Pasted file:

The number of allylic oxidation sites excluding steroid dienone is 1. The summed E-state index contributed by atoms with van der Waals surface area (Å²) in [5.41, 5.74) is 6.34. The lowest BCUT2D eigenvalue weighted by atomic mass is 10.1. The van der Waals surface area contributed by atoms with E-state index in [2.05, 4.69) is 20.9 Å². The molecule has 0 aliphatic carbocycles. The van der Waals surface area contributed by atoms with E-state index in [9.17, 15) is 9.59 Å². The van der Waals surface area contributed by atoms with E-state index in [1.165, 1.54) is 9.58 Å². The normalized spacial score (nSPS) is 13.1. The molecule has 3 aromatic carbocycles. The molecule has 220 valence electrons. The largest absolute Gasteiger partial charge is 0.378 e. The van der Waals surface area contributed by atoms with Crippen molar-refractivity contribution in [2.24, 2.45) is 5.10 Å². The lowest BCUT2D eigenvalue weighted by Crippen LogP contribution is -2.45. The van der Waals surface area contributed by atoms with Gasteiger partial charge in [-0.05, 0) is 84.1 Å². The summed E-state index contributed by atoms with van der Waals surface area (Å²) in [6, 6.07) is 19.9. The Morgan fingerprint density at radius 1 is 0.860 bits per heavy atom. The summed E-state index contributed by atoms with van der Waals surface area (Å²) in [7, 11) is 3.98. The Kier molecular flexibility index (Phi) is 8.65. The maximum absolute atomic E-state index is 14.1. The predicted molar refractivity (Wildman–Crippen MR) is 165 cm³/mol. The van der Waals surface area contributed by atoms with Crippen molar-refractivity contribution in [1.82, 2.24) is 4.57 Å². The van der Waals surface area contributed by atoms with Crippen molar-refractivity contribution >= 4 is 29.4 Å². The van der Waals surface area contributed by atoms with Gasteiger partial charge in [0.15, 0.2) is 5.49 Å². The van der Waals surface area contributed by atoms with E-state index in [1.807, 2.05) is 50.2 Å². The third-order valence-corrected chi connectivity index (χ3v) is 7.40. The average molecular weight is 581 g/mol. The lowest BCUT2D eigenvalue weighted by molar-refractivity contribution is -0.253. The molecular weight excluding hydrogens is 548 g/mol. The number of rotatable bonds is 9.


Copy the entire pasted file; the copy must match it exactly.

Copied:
The number of allylic oxidation sites excluding steroid dienone is 1. The summed E-state index contributed by atoms with van der Waals surface area (Å²) in [5.41, 5.74) is 6.34. The lowest BCUT2D eigenvalue weighted by atomic mass is 10.1. The van der Waals surface area contributed by atoms with E-state index in [2.05, 4.69) is 20.9 Å². The molecule has 0 aliphatic carbocycles. The van der Waals surface area contributed by atoms with E-state index in [9.17, 15) is 9.59 Å². The van der Waals surface area contributed by atoms with E-state index in [1.165, 1.54) is 9.58 Å². The normalized spacial score (nSPS) is 13.1. The molecule has 3 aromatic carbocycles. The molecule has 220 valence electrons. The largest absolute Gasteiger partial charge is 0.378 e. The van der Waals surface area contributed by atoms with Crippen molar-refractivity contribution in [2.24, 2.45) is 5.10 Å². The lowest BCUT2D eigenvalue weighted by Crippen LogP contribution is -2.45. The van der Waals surface area contributed by atoms with Gasteiger partial charge in [-0.05, 0) is 84.1 Å². The summed E-state index contributed by atoms with van der Waals surface area (Å²) in [6, 6.07) is 19.9. The Morgan fingerprint density at radius 1 is 0.860 bits per heavy atom. The summed E-state index contributed by atoms with van der Waals surface area (Å²) in [7, 11) is 3.98. The Kier molecular flexibility index (Phi) is 8.65. The maximum absolute atomic E-state index is 14.1. The predicted molar refractivity (Wildman–Crippen MR) is 165 cm³/mol. The van der Waals surface area contributed by atoms with Crippen molar-refractivity contribution in [1.82, 2.24) is 4.57 Å². The van der Waals surface area contributed by atoms with Crippen molar-refractivity contribution >= 4 is 29.4 Å². The van der Waals surface area contributed by atoms with Gasteiger partial charge in [0.15, 0.2) is 5.49 Å². The van der Waals surface area contributed by atoms with E-state index in [1.807, 2.05) is 50.2 Å². The third-order valence-corrected chi connectivity index (χ3v) is 7.40. The average molecular weight is 581 g/mol. The lowest BCUT2D eigenvalue weighted by molar-refractivity contribution is -0.253. The molecular weight excluding hydrogens is 548 g/mol. The number of rotatable bonds is 9.